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Album review: Bonnie Dobson “Take Me For A Walk In The Morning Dew” (FRUK)

July 14, 2014

Bonnie Dobson "Take Me For A Walk In The Morning Dew" coverTo many people, Bonnie Dobson is probably best-known as the composer of Morning Dew, a song she wrote in 1961 and which has since become something of an evergreen standard, not only in folk music but also in many other musical styles, from rock to pop and all points in between. Leaving aside the more well-known stories around the song (if you’re unfamiliar with them, the Wikipedia page is quite comprehensive) and resisting the temptation to ponder on how one artist’s song can become so ubiquitous while her other compositions remain largely unknown, just one listen to Bonnie’s new record provides all the (re)affirmation that you might need that this is an artist whose creativity has continued unabated, despite having withdrawn from the public spotlight twenty-five years ago.

In the summer of 2013, Bonnie was “coaxed out of retirement” by Ski Williams and the Hornbeam Records team; she assembled an eight-strong lineup of musicians (including fiddle player Ben Paley, bassist Jonny Bridgwood and pedal steel guitarist BJ Cole) and began work recording Take Me For A Walk In The Morning Dew, a 15-song compilation of sorts, comprising an impressively diverse selection of tunes drawn from her own extensive repertoire, with a sprinkling of newer material and covers of traditional songs thrown in for good measure.

Opening with a confident and upbeat folk-rock reworking of I Got Stung which very much sets the stage for the rest of the album, Bonnie’s voice sounds in great form as she floats the melody over Felix Holt’s wailing harmonica and Ben Phillipson’s overdriven rhythm guitar. It’s a long way from the version I know from her 1969 self-titled record and all the better for being such a radical retake.

Researching for this review I’ve listened to many different covers of Morning Dew, from Tim Rose and The Grateful Dead via Nazareth, Clannad and Robert Plant but nobody has ever done it better – nor ever will, in my opinion – than Bonnie Dobson. As with I Got Stung, this reworked version is light years removed from (for example) the solo rendition on her live album from 1962, nevertheless it’s performed with just as much passion and its chilling message is no less pertinent today as it was back then. The arrangement here is measured and rhythmic, Bonnie’s crystal voice shining through beautifully as the song builds to a natural conclusion via a blistering guitar solo.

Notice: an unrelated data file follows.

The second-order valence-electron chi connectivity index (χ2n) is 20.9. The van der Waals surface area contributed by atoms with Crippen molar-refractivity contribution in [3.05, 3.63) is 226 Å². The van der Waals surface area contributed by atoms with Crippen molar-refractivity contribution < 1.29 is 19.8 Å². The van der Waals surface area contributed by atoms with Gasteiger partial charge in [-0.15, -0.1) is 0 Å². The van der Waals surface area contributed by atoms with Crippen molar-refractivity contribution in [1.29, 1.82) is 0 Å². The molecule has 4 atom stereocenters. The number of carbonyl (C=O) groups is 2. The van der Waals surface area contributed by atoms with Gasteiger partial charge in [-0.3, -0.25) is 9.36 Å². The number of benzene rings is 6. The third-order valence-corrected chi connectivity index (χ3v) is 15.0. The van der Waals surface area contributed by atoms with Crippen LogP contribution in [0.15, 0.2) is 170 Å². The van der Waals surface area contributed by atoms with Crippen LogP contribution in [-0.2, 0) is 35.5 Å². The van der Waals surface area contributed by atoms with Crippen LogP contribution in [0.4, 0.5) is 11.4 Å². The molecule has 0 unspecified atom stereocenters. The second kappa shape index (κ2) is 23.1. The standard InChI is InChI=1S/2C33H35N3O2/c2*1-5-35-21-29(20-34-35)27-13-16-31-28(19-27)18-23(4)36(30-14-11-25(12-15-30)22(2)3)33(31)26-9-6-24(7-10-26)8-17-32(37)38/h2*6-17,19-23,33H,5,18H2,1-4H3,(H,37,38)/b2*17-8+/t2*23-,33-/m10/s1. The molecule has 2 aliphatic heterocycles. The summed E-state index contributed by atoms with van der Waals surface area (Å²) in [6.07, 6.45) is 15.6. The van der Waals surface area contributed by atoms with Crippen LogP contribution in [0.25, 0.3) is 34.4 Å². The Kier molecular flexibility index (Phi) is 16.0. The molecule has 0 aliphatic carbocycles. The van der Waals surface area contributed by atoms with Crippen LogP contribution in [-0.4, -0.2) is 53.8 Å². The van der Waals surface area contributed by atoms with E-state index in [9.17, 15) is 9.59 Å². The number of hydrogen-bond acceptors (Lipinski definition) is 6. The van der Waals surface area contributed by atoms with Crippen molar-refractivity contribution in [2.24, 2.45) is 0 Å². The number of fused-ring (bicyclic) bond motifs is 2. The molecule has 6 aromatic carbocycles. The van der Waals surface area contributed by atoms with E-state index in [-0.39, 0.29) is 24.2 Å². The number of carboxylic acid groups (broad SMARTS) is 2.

Southern Bound sees the first appearance on this record of the full band line-up and the presence of Ben Paley (fiddle) and BJ Cole on pedal steel guitar add a distinctly country feel to Bonnie’s tale of heartache and a failed relationship. Bolstered by some beautiful harmony vocals from Ruth Tidmarsh and Felix Holt, Bonnie’s sleeve notes really say it all: “Rain on the window and wind in the trees; time to be going”.

There’s a very tex-Mex feel to Come On Dancing and its upbeat party mood is enhanced by a combination of producer Sean Read’s trumpet, Ben Paley’s almost bluegrass fiddle and the infectious “la la la” vocal hook. Living On Plastic follows, its country vibe well-suited to Bonnie’s desultory half-sung, half-spoken tale of a divorcee doing her best to completely flatline a couple’s credit cards in the wake of a relationship break-up. Ben Paley’s seesaw fiddle and Ben Phillipson’s guitar hold down the rhythm while BJ Cole’s bottleneck dobro adds a welcome touch of country blues to the almost jaunty, hoedown atmosphere.

Peter Amberley is a reworking of a 19th century New Brunswick lumber mill worker’s story and it’s interesting to compare this version to Bonnie’s 1962 solo live performance. Bonnie keeps the melody of the traditional Scottish song Come A’ Ye Tramps An’ Hawkers and the slow tempo of this melancholic tale is beautifully enhanced by the interplay between Ben Paley’s fiddle and Felix Holt’s bluesy harmonica. Bonnie’s wordless humming of the melody in the middle eight is both heartbreaking and perfectly placed.